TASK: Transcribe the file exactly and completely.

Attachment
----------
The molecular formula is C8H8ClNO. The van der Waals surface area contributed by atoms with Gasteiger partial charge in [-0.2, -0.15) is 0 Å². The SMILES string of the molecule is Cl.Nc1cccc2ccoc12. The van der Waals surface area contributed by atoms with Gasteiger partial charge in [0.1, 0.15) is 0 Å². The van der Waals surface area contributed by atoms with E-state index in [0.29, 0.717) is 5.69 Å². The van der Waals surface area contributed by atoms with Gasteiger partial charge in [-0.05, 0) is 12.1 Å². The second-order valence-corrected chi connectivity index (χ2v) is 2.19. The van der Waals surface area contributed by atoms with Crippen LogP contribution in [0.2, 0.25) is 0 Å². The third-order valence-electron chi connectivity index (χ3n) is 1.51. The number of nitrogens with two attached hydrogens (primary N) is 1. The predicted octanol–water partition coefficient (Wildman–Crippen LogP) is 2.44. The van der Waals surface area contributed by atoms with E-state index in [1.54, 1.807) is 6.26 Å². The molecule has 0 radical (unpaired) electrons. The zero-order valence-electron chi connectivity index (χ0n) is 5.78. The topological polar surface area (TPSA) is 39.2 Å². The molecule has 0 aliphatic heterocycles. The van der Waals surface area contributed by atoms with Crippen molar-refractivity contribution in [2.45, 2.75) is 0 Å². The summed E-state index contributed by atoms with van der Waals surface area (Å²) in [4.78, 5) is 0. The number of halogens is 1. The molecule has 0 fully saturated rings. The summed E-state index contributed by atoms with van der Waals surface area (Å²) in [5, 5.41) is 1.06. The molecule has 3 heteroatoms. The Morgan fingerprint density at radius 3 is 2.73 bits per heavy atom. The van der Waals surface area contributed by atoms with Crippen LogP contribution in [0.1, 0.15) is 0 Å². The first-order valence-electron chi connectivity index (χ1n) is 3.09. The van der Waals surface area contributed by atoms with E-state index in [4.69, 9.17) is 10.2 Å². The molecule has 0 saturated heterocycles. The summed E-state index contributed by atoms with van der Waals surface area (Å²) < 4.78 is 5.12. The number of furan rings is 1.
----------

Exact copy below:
The molecular formula is C8H8ClNO. The van der Waals surface area contributed by atoms with Gasteiger partial charge in [-0.2, -0.15) is 0 Å². The SMILES string of the molecule is Cl.Nc1cccc2ccoc12. The van der Waals surface area contributed by atoms with Gasteiger partial charge in [0.1, 0.15) is 0 Å². The van der Waals surface area contributed by atoms with E-state index in [0.29, 0.717) is 5.69 Å². The van der Waals surface area contributed by atoms with Gasteiger partial charge in [-0.05, 0) is 12.1 Å². The second-order valence-corrected chi connectivity index (χ2v) is 2.19. The van der Waals surface area contributed by atoms with Crippen LogP contribution in [0.2, 0.25) is 0 Å². The third-order valence-electron chi connectivity index (χ3n) is 1.51. The number of nitrogens with two attached hydrogens (primary N) is 1. The predicted octanol–water partition coefficient (Wildman–Crippen LogP) is 2.44. The van der Waals surface area contributed by atoms with E-state index in [1.54, 1.807) is 6.26 Å². The molecule has 0 radical (unpaired) electrons. The zero-order valence-electron chi connectivity index (χ0n) is 5.78. The topological polar surface area (TPSA) is 39.2 Å². The molecule has 0 aliphatic heterocycles. The van der Waals surface area contributed by atoms with Crippen molar-refractivity contribution in [2.45, 2.75) is 0 Å². The summed E-state index contributed by atoms with van der Waals surface area (Å²) in [4.78, 5) is 0. The number of halogens is 1. The molecule has 0 fully saturated rings. The summed E-state index contributed by atoms with van der Waals surface area (Å²) in [5, 5.41) is 1.06. The molecule has 3 heteroatoms. The Morgan fingerprint density at radius 3 is 2.73 bits per heavy atom. The van der Waals surface area contributed by atoms with Crippen LogP contribution in [0.1, 0.15) is 0 Å². The first-order valence-electron chi connectivity index (χ1n) is 3.09. The van der Waals surface area contributed by atoms with E-state index in [4.69, 9.17) is 10.2 Å². The molecule has 0 saturated heterocycles. The summed E-state index contributed by atoms with van der Waals surface area (Å²) < 4.78 is 5.12. The number of furan rings is 1.